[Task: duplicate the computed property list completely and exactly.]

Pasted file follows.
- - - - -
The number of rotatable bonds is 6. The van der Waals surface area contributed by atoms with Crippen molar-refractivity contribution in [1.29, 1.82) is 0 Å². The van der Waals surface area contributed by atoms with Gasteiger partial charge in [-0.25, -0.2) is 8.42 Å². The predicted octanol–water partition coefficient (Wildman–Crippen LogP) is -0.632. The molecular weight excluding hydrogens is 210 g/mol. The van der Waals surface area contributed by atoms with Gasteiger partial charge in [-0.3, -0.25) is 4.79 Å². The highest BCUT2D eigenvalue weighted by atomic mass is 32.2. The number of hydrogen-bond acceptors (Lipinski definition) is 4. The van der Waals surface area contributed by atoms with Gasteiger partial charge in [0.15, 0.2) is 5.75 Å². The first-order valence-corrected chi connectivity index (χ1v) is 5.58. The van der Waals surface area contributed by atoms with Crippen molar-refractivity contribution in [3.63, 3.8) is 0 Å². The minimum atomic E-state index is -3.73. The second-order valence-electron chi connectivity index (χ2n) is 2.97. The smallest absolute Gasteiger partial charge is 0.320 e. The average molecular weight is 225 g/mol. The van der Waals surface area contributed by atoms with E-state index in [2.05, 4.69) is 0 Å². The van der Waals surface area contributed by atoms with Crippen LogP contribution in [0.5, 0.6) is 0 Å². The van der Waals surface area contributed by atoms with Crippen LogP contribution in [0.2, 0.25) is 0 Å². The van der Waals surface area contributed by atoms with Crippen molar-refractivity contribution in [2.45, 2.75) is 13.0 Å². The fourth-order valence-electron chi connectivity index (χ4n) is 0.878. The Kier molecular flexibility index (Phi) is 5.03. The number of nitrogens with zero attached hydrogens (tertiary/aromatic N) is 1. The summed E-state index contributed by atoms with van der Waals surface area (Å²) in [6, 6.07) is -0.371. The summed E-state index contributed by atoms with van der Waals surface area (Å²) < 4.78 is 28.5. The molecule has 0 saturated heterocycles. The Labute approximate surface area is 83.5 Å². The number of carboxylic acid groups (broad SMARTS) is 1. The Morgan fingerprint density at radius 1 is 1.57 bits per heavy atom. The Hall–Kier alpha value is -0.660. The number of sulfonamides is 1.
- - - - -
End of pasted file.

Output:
The number of rotatable bonds is 6. The van der Waals surface area contributed by atoms with Crippen molar-refractivity contribution in [1.29, 1.82) is 0 Å². The van der Waals surface area contributed by atoms with Gasteiger partial charge in [-0.25, -0.2) is 8.42 Å². The predicted octanol–water partition coefficient (Wildman–Crippen LogP) is -0.632. The molecular weight excluding hydrogens is 210 g/mol. The van der Waals surface area contributed by atoms with Gasteiger partial charge in [-0.3, -0.25) is 4.79 Å². The highest BCUT2D eigenvalue weighted by atomic mass is 32.2. The number of hydrogen-bond acceptors (Lipinski definition) is 4. The van der Waals surface area contributed by atoms with Gasteiger partial charge in [0.15, 0.2) is 5.75 Å². The first-order valence-corrected chi connectivity index (χ1v) is 5.58. The van der Waals surface area contributed by atoms with Crippen molar-refractivity contribution in [3.63, 3.8) is 0 Å². The minimum atomic E-state index is -3.73. The second-order valence-electron chi connectivity index (χ2n) is 2.97. The smallest absolute Gasteiger partial charge is 0.320 e. The average molecular weight is 225 g/mol. The van der Waals surface area contributed by atoms with E-state index in [2.05, 4.69) is 0 Å². The van der Waals surface area contributed by atoms with Crippen LogP contribution in [0.5, 0.6) is 0 Å². The van der Waals surface area contributed by atoms with Crippen LogP contribution in [0.2, 0.25) is 0 Å². The van der Waals surface area contributed by atoms with Crippen molar-refractivity contribution in [2.45, 2.75) is 13.0 Å². The fourth-order valence-electron chi connectivity index (χ4n) is 0.878. The Kier molecular flexibility index (Phi) is 5.03. The number of nitrogens with zero attached hydrogens (tertiary/aromatic N) is 1. The summed E-state index contributed by atoms with van der Waals surface area (Å²) in [6, 6.07) is -0.371. The summed E-state index contributed by atoms with van der Waals surface area (Å²) < 4.78 is 28.5. The molecule has 0 saturated heterocycles. The Labute approximate surface area is 83.5 Å². The number of carboxylic acid groups (broad SMARTS) is 1. The Morgan fingerprint density at radius 1 is 1.57 bits per heavy atom. The Hall–Kier alpha value is -0.660. The number of sulfonamides is 1.